• It is an interesting point that one can drive people away. I have my own little list of journals that annoyed me so much (also involving students in most cases) that I won’t return (although that resolve mellows over the years and as personnel turnover).

      And I agree that the admin staff should be mainly in charge of the timeliness of turnaround, but I was curious to see how important people rated that.

      In general, I am going to be curious to look at the splits on this. Some people clearly filled out the form with a lot of knowledge of how things work and others are just treating it as a wish list (both of which are interesting).

  3. Interesting poll. Bad experience with the review process can certainly drive an author away. For example, I was pretty upset by an editorial rejection which came as an impolite automatically generated message without a single personalized sentence and without even mentioning the name of the editor who made the decision (was it the editor in chief, an associate editor in chief, or a subject matter editor?). I never submitted to that journal (Ecology) again. I was a student, so I was offended more than I would be now.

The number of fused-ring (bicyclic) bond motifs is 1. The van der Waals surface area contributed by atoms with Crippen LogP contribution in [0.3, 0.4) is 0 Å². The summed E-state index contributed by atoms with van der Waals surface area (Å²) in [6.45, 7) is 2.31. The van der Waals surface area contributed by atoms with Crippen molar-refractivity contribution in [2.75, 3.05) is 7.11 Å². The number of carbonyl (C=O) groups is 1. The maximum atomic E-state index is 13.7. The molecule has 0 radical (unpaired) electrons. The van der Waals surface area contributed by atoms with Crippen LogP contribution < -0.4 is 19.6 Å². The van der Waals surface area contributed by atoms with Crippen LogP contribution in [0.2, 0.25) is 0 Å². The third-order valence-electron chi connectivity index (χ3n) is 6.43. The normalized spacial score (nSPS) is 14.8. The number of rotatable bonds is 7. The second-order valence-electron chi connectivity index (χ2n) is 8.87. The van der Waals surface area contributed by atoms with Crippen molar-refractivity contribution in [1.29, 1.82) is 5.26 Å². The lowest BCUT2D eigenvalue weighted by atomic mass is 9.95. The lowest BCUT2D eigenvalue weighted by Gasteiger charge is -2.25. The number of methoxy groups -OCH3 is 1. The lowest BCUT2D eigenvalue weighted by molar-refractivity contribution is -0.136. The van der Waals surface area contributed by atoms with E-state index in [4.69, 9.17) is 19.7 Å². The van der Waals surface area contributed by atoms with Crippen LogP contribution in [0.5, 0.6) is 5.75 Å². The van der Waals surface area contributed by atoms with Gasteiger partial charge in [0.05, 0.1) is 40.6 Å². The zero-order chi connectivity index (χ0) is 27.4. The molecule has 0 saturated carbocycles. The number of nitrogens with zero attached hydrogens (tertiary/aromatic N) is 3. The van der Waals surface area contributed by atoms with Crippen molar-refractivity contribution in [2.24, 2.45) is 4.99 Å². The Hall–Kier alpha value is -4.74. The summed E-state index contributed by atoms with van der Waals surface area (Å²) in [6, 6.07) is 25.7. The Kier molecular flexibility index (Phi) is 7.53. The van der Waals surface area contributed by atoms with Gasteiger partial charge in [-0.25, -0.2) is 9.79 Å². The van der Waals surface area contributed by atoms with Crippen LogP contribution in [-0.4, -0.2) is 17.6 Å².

I think it’s important that the editor in chief makes sure that the authors are treated fairly during the editorial and review process and that the editor resolves any conflicts wisely.

    On the other hand, I’m not so excited about the attention to brands, journal niches, glamour, etc. Lots of distractions, complexities to navigate as an author, and delays in publishing our results stem from that. I hope a different publishing system will become dominant soon.

    Oh, and one thing that can put me of is if I don’t have access to to the journal contents. Why should I publish in journals my institution cannot afford to subscribe to?

    • All good points.

      Policy on anonymity of editors varies with journal. Personally, I think reviewers have every right to remain anonymous but editors (AE and D/EiC) should be named in every decision as a matter of transparency. But as I say there are those that disagree.